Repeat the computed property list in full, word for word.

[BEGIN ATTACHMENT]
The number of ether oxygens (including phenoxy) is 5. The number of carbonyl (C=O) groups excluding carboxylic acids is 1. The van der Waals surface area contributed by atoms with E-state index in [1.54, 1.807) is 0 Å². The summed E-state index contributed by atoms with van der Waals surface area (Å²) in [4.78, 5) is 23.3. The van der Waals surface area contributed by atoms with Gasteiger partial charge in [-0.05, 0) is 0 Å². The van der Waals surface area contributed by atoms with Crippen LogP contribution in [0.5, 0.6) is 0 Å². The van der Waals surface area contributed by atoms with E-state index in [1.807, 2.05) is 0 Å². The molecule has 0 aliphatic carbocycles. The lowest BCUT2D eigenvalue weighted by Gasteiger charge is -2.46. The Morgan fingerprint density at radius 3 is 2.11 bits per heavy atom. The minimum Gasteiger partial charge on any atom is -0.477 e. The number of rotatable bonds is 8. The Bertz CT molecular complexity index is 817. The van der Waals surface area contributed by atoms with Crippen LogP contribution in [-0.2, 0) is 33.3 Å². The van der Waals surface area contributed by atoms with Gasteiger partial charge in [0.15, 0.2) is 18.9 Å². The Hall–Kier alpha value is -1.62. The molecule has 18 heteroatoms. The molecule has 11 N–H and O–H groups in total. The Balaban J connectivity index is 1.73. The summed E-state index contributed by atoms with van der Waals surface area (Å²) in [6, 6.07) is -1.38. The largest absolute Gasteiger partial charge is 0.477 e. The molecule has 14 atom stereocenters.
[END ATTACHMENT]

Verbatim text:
The number of ether oxygens (including phenoxy) is 5. The number of carbonyl (C=O) groups excluding carboxylic acids is 1. The van der Waals surface area contributed by atoms with E-state index in [1.54, 1.807) is 0 Å². The summed E-state index contributed by atoms with van der Waals surface area (Å²) in [4.78, 5) is 23.3. The van der Waals surface area contributed by atoms with Gasteiger partial charge in [-0.05, 0) is 0 Å². The van der Waals surface area contributed by atoms with Crippen LogP contribution in [0.5, 0.6) is 0 Å². The van der Waals surface area contributed by atoms with E-state index in [1.807, 2.05) is 0 Å². The molecule has 0 aliphatic carbocycles. The lowest BCUT2D eigenvalue weighted by Gasteiger charge is -2.46. The Morgan fingerprint density at radius 3 is 2.11 bits per heavy atom. The minimum Gasteiger partial charge on any atom is -0.477 e. The number of rotatable bonds is 8. The Bertz CT molecular complexity index is 817. The van der Waals surface area contributed by atoms with Crippen LogP contribution in [-0.2, 0) is 33.3 Å². The van der Waals surface area contributed by atoms with Gasteiger partial charge in [0.15, 0.2) is 18.9 Å². The Hall–Kier alpha value is -1.62. The molecule has 18 heteroatoms. The molecule has 11 N–H and O–H groups in total. The Balaban J connectivity index is 1.73. The summed E-state index contributed by atoms with van der Waals surface area (Å²) in [6, 6.07) is -1.38. The largest absolute Gasteiger partial charge is 0.477 e. The molecule has 14 atom stereocenters.